Of general interest are the DWP’s plans for charging structures in DC schemes used for auto-enrolment (qualifying schemes), on which we reported in both in our November 2014 update and our more detailedNovember 2014 briefing.

The Occupational Pension Schemes (Charges and Governance) Regulations 2015 have now been laid before Parliament, and include some changes from the earlier draft. The regulations are due to come into force on 6 April 2015, and the principal provisions include a charge cap of 0.75 per cent of funds under management in default arrangements of qualifying schemes used for auto-enrolment.

The most significant of the changes are highlighted below:

  • Money purchase AVCs - a member whose only contributions to money purchase benefits are AVCs, is not in a “default arrangement”, so the cap will not apply. A default arrangement is one into which 80 per cent of employees are actively contributing when the cap comes into force (or the employer’s staging date if later). However, where AVCs are invested in the same arrangement which is also used as a Qualifying Scheme for other employees, then the cap will apply to those AVCs.
  • Chair of Trustees and annual governance statement - there will be a requirement to appoint a Chair only where the scheme does not already have a Chair in place, including where the employer appointed the current Chair. There is a transitional arrangement whereby a scheme whose year end is less than 3 months after 6 April 2015, need not issue an annual governance statement until its 2016 year end. In these circumstances, its first annual governance statement will cover the whole period from 6 April 2015.
  • Verifying charge cap compliance - a new “prospective method” has been introduced by which the scheme trustees can verify compliance. Under this method it is assumed that there is no change to a member’s fund; the effect of the scheme’s charges is instead projected over the coming year, and the average of certain reference point values taken. Annual charges are divided by the average fund value, and that percentage must be lower than the charge cap.
  • Death benefits - costs which are solely associated with providing death benefits are excluded from the charge cap.
  • Schemes which include third party promises - some schemes may include a promise from a third party (for example an insurer) about a rate of income, or a lump sum, or minimum investment returns. Originally, such schemes were excluded from the charge cap, as the charge cap was not designed for them. Now, the exclusion has been tightened so that it applies only to a default arrangement which offers a third party promise. A third party promise in relation to a separate fund within the scheme will not exclude the default arrangement from the charge cap.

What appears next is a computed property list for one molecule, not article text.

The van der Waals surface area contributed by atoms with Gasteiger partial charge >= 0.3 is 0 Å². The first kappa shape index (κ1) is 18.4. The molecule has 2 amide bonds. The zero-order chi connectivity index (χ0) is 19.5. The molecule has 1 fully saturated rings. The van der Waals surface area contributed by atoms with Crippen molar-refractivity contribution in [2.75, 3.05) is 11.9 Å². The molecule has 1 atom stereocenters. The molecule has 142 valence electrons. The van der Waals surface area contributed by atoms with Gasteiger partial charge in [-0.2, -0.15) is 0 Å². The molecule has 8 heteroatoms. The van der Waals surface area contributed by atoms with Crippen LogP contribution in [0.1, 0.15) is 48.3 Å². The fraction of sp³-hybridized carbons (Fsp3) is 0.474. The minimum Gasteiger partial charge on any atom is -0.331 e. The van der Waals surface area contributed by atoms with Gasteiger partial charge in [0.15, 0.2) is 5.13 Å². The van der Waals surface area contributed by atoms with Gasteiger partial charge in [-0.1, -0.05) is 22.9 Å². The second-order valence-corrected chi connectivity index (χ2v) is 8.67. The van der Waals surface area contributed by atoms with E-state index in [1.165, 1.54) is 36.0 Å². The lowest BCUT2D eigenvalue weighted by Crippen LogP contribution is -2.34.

• To help alert trustees and scheme managers to the new requirements, the Pensions Regulator had said that it will be publishing an essential guide later in February 2015 which will provide an overview of the new requirements that will affect many DC schemes. TPR plans to follow this up with more detailed guidance once the regulations have been made law in April 2015.
  • Now, the exclusion has been tightened so that it applies only to a default arrangement which offers a third party promise. A third party promise in relation to a separate fund within the scheme will not exclude the default arrangement from the charge cap.

To help alert trustees and scheme managers to the new requirements, the Pensions Regulator had said that it will be publishing an essential guide later in February 2015 which will provide an overview of the new requirements that will affect many DC schemes. TPR plans to follow this up with more detailed guidance once the regulations have been made law in April 2015.

Comment

The changes are mostly relaxations in response to comments from the pensions industry during the consultation process. They should make the new charge cap regime less burdensome on trustees and providers without reducing member protection.